By Zach Foster
Continued from Part 1
One organization vanguarded by young Marxists is the multi-campus group Students Fight Back, and these students have been making a lot of noise. They make themselves seen around university and community college campuses and often recruit new membership from the promising pool of students struggling with unemployment, family issues, or those who are just beginning to rebel against their parents. They gain popularity by telling struggling students the things that they want to hear, as if these laundry lists for “social justice” can be realistically achieved. The majority of Students Fight Back members actually believe in these laundry lists. One set of goals that they have been shouting about is the Ten Points of Unity and Struggle, deceptively used as a front to fight attacks on education, but whose actual purpose is the destruction of capitalism.
1. “Education is a right. Stop budget cuts and tuition hikes.”
Most of this is reasonable. Budget cuts do tend to be harmful to education in the long run, mostly because they are made carelessly. It is also ridiculous how universities have been slashing budgets and raising tuition at the same time. It is understandable that everyone is going through a hard time economically. To do one or the other is called compensating for hard times; to do one AND the other is called robbery.
However, the statement that “education is a right” only goes so far. Education is indeed a right. The right to own property is also a right. In this case, Students Fight Back is making the grievous error of mistaking entitlements for rights. A right is the public recognition and sanction of one’s ability to do something. An entitlement is something that is provided to an individual.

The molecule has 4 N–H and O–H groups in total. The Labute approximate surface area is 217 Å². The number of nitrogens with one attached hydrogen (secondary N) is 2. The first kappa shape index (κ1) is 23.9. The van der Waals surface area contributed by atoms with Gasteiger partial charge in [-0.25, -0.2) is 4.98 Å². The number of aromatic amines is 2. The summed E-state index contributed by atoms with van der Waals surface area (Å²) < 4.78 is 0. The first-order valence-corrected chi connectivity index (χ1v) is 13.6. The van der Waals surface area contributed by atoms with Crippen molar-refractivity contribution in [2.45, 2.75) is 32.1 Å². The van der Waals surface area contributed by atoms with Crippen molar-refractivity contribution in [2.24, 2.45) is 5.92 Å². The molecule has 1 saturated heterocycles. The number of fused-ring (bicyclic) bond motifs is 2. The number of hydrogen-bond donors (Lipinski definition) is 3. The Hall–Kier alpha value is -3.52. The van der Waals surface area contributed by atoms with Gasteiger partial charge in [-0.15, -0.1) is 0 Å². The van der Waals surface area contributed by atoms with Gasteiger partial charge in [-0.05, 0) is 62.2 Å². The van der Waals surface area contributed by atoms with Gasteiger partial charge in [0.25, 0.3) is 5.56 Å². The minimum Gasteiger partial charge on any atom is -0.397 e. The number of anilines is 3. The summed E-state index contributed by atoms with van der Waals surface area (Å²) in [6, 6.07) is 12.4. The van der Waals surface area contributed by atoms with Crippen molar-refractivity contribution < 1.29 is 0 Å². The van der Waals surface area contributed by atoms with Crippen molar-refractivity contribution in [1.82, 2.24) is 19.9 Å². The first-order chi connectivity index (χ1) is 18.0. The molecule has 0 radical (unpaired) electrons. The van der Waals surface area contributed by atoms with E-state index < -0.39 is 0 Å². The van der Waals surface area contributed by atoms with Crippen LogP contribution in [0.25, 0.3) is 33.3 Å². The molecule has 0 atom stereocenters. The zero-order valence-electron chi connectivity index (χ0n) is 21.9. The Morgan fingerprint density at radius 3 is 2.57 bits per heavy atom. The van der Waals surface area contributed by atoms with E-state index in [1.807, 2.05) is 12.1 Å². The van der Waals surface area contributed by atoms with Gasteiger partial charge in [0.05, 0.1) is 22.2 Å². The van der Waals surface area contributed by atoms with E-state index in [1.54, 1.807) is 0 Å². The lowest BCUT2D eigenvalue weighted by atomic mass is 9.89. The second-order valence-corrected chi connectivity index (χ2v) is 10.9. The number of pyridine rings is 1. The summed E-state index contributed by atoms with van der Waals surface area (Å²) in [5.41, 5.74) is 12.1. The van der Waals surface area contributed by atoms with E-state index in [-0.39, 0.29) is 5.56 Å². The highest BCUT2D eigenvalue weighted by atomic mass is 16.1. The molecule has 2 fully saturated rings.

While every American citizen and resident has the right to an education, the only education anyone is entitled to is a high school education. That means that from Kindergarten to the end of high school, the state will provide a public school education to children who aren’t home schooled or in private school.
While every citizen and resident has the right to go to college, none are entitled to having an education provided to them. Those families who have the monetary ability to pay for tuition will send their adult children. Young adults supporting themselves will pay for their own education through working one or more jobs and possibly taking out student loans. Many ease their burden through vigilantly pursuing scholarships.
A false sense of entitlement is a destructive thing to carry around because it is contagious. It is this mindset that undermines workers who toil for a worthwhile existence by creating among their peers a culture of professional welfare recipients.
It is also ludicrous to say that budget cuts and tuition hikes target students of color. This is a false statement because these financial burdens affect the entire student body. Every student (or their sponsor) pays for these tuition hikes. It is a lie to even imply that only students of color, not white students, come from blue collar or humble backgrounds and face financial hardships.